Prenatal depression soars 50 per cent in a generation, new study finds

 Depression during pregnancy is on the rise due to an an increase in women in work combined with pressure from social media, experts have said  A new study reveals an “alarming” 50 per cent rise in levels of prenatal depression in a single generation  Researchers believe that while many women continue working throughout the bulk of their pregnancy due to career aspiration, others are forced to stay in their jobs longer than they would like because of financial demands such as increased house prices  Both are contributing to a rise in anxiety among expectant mothers, with a “compare and compete” culture on platforms such as Facebook also fueling the trend  The study by the University of Bristol questioned pregnant women aged 19 to 24 between 1990 and 1992, and then between 2012 and 2016  Of the first generation, 17 per cent had high depressive symptoms scores, while the among the second generation the proportion had risen to 25 per cent  Prenatal depression has been linked to a higher risk of emotional, behavioural and cognitive difficulties among offspring  Dr Rebecca Pearson, who led the research, said: “Pregnancy is getting harder Symptoms | Depression  “We know that employment among young women has increased massively in a generation, both because they want to work, which is great, but also because they can’t afford not to  “You often need two incomes to afford a house these days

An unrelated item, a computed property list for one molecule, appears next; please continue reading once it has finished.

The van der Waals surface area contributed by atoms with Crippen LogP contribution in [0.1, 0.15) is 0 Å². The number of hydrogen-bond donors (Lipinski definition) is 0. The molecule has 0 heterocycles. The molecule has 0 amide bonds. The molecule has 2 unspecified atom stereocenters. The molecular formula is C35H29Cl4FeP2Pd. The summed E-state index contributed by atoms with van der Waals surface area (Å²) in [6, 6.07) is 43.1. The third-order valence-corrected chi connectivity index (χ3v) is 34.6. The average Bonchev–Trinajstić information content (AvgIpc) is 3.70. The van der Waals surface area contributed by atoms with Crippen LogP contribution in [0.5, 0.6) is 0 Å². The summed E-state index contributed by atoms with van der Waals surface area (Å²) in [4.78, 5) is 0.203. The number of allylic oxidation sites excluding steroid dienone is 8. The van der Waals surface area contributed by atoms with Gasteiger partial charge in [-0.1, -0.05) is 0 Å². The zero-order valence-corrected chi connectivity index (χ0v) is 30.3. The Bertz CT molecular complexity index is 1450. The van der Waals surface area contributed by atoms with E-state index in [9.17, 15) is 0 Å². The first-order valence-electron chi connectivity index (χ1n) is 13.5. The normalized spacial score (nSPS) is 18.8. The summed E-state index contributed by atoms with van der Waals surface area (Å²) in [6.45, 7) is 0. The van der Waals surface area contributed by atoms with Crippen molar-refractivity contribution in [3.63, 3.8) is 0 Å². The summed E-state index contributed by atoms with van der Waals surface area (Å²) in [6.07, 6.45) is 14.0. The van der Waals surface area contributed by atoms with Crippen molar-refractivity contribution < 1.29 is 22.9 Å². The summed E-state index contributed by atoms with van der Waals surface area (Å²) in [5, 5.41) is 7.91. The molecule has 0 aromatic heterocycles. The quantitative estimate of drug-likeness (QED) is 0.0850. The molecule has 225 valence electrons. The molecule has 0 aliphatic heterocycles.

It’s increasing anxiety levels ”  Dr Pearson said the the 2012 to 2016 cohort were informative because they were the “prime Facebook generation”, who would have begun using the social media platform during adolescence  Many couples now announce their pregnancies on Facebook, for instance by posting the picture of a scan  Waiting for “likes” and comments is likely to be contributing to heightened rates of depression, said Dr Pearson, adding social media gives a false impression that other expectant mothers are coping better  She cautioned, however, that the increase in antenatal depression comes amid the context or rising depression and anxiety generally among young women  "Chronic stress, sleep deprivation, eating habits, sedentary lifestyle, and the fast pace of modern life may be contributing to an increasing prevalence of depression among young people generally," she said  "The impact of such changes may be amplified when a woman becomes pregnant It’s worrying ”  The Royal College of Midwives said social isolation from family and friends is also likely to be playing a role, as well as cuts to support services such as parent groups and children’s centres

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